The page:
The school had to move.

    Lee Barker has assured people (over and over and over and… over…) that the library is understood to be the crown jewel of the school, a UU treasure, and that it *will* be maintained and housed and protected, and that access will be — if anything — enhanced.

    And while there are other issues that fed into abandoning the idea of the theological university, the *key* one that I heard expressed was that clever lawyers could not find a way, under the combined strictures of the laws and regulations of two states and the federal government, to ensure that MLTS would be protected *as* a UU entity that focuses on training UU ministers. Promises could be made. But no one could figure out a legally meaningful governance structure that guaranteed that MLTS would remain UU-focused.

    And *that* was one of the very few things that were set forth at the very beginning of the exploration with ANTS as a true sine qua non. It had to be financially feasible and enhance the fiscal viability of the school. It had to remain UU. And it had to permit the school to continue to develop and implement its new educational program (which was one of the most attractive things it had to bring to the negotiations anyway…).

    It failed to meet those criteria, and MLTS declined to go forward.

    The school isn’t floundering. The idea of a new campus down on 63rd was slain by the Great Recession and the withdrawal of support from the city (for that same reason, mostly, I expect). The student experience is that, administratively, it’s substantially better and more reliable and responsive than it’s been for… oh, at least a decade.

    They’ve been exploring serious change–which entails both risk and opportunity. Experiments that are learned from and moved on from.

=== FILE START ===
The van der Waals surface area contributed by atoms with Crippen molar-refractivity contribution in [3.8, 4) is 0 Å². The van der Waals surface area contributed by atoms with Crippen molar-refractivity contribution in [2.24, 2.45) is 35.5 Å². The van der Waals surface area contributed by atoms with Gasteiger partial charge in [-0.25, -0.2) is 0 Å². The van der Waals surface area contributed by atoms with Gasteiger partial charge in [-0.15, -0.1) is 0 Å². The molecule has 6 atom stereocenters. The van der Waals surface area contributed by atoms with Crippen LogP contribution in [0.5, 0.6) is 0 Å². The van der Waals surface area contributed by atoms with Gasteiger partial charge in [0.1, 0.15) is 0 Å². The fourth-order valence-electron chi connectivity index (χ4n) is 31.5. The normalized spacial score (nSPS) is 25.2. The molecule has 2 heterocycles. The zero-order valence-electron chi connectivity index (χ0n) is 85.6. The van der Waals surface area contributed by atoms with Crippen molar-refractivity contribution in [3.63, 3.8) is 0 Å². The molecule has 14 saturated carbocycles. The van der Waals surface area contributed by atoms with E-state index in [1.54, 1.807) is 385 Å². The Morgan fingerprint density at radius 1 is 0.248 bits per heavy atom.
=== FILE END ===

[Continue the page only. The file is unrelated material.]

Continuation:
Staying where they were, doing what they’d been doing… would have meant that it would have ceased to be. The money would have been consumed, used up, and (from the evidence) residential students would have stopped applying, too. And all that would exist in several years would be… a dead institution and a library that UUism couldn’t afford to let go but had no money or home for–and no one even clearly responsible for saving it.

  12. Re: But no one could figure out a legally meaningful governance structure that guaranteed that MLTS would remain UU-focused.

    Wouldn’t that kind of UU-focus have run against the grain of this new kind of multi-faith seminary?

    Thanks Derek, but this story just looks like a total loss of sense of mission.

  13. Bill, it wasn’t to be a “multi-faith seminary.” It was to be a theological university, which contained seminaries that had distinct focuses. There was, for example, a Jewish institution that participated in some level of talks.

    The model wasn’t to create a generic blending, but more of a mozaic, where the underlying infrastructure of the university supported the various different and distinct schools efficiently and more cheaply than they could do on their own.

    It would also have *allowed* students to take a few classes in the other schools, and to access the various libraries and other resources associated with the schools.